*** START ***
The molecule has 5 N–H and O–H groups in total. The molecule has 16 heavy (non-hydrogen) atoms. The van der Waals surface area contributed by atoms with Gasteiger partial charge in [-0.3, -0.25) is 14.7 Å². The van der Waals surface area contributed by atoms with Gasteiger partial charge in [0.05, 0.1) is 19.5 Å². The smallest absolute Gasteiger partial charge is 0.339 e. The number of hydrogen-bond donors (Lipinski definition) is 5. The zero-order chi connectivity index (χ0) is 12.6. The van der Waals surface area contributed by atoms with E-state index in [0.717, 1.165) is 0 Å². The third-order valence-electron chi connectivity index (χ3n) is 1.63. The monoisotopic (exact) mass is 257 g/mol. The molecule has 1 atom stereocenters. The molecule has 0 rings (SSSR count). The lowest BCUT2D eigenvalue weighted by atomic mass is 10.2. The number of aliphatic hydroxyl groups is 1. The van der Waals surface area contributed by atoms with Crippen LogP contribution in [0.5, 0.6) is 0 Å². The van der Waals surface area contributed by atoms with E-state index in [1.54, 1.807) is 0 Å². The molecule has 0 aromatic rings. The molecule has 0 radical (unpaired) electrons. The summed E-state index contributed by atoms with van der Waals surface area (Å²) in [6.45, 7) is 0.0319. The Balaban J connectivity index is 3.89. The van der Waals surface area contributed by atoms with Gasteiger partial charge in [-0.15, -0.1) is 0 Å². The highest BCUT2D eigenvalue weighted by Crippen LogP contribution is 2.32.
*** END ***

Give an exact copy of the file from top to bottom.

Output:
The molecule has 5 N–H and O–H groups in total. The molecule has 16 heavy (non-hydrogen) atoms. The van der Waals surface area contributed by atoms with Gasteiger partial charge in [-0.3, -0.25) is 14.7 Å². The van der Waals surface area contributed by atoms with Gasteiger partial charge in [0.05, 0.1) is 19.5 Å². The smallest absolute Gasteiger partial charge is 0.339 e. The number of hydrogen-bond donors (Lipinski definition) is 5. The zero-order chi connectivity index (χ0) is 12.6. The van der Waals surface area contributed by atoms with E-state index in [0.717, 1.165) is 0 Å². The third-order valence-electron chi connectivity index (χ3n) is 1.63. The monoisotopic (exact) mass is 257 g/mol. The molecule has 1 atom stereocenters. The molecule has 0 rings (SSSR count). The lowest BCUT2D eigenvalue weighted by atomic mass is 10.2. The number of aliphatic hydroxyl groups is 1. The van der Waals surface area contributed by atoms with Crippen LogP contribution in [0.5, 0.6) is 0 Å². The van der Waals surface area contributed by atoms with E-state index in [1.54, 1.807) is 0 Å². The molecule has 0 aromatic rings. The molecule has 0 radical (unpaired) electrons. The summed E-state index contributed by atoms with van der Waals surface area (Å²) in [6.45, 7) is 0.0319. The Balaban J connectivity index is 3.89. The van der Waals surface area contributed by atoms with Gasteiger partial charge in [-0.15, -0.1) is 0 Å². The highest BCUT2D eigenvalue weighted by Crippen LogP contribution is 2.32.